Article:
When I was a little tyke, I had an imaginary friend named “Deenie.”
Deeinie and I were inseparable. We went everywhere together and did everything together.
My mother would ask me how he was doing and would pretend to see him and talk to him. But she never looked at where he actually was, she always looked in the wrong place. Deenie and I would laugh about that. I suppose that happens alot with parents when they talk to “imaginary” friends.
One place in particular we loved to hang out was in a stand of woods close to my house. We built forts, beat back attacks by wild indians, searched for lost gold in the Amazon jungle, hid from hungry dinosaurs and planned the overthrow of civilization as we knew it.
One day Deenie told me that he had to go and that he wouldn’t be back, at least in the way he had been. I don’t remember why he said he had to leave, but I do remember that it made sense.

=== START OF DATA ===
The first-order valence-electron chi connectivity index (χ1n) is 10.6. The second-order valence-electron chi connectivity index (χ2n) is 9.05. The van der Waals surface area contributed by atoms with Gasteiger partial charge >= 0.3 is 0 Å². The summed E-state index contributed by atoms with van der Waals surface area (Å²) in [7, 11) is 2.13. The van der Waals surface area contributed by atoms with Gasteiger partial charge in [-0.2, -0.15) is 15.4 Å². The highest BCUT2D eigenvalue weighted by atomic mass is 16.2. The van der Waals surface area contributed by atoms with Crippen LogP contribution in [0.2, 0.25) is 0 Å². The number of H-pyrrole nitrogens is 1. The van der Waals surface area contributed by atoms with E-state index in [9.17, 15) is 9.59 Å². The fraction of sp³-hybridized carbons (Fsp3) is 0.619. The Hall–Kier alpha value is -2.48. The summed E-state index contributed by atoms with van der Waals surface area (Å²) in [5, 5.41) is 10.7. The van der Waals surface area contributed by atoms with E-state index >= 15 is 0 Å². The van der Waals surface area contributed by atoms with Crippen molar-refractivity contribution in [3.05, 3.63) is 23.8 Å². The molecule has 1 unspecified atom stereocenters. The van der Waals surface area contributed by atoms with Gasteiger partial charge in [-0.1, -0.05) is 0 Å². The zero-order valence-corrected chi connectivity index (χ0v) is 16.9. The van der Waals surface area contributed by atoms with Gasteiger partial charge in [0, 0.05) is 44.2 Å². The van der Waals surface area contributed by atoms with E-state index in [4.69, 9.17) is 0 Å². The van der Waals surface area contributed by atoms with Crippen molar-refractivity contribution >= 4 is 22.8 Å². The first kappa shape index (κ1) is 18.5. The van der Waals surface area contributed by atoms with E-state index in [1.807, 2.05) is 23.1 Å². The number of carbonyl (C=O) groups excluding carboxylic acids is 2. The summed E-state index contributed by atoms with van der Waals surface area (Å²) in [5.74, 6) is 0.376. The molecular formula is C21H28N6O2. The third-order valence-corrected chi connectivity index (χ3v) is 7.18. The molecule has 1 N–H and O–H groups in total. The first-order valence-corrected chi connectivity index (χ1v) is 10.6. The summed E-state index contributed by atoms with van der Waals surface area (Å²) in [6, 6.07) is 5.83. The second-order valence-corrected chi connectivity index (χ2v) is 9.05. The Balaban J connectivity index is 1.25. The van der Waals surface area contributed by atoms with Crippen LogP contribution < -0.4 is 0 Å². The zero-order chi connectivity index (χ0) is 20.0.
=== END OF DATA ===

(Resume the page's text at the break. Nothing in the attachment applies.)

Then he was gone. I told my parents that his house burned down and that he left.
As I grew up and had my own children, I began to understand how silly a child can be with their imaginary friends. I understood that it was just their imaginations developing in a rational manner. Once sufficiently at ease in dealing with the world around them, they would jettison the “tool” that was helping them adapt and step into it on their own.
What if Deenie wasn’t imaginary?
Five decades later I find myself thinking about Deenie again. Often.
Could it be that something else occurred?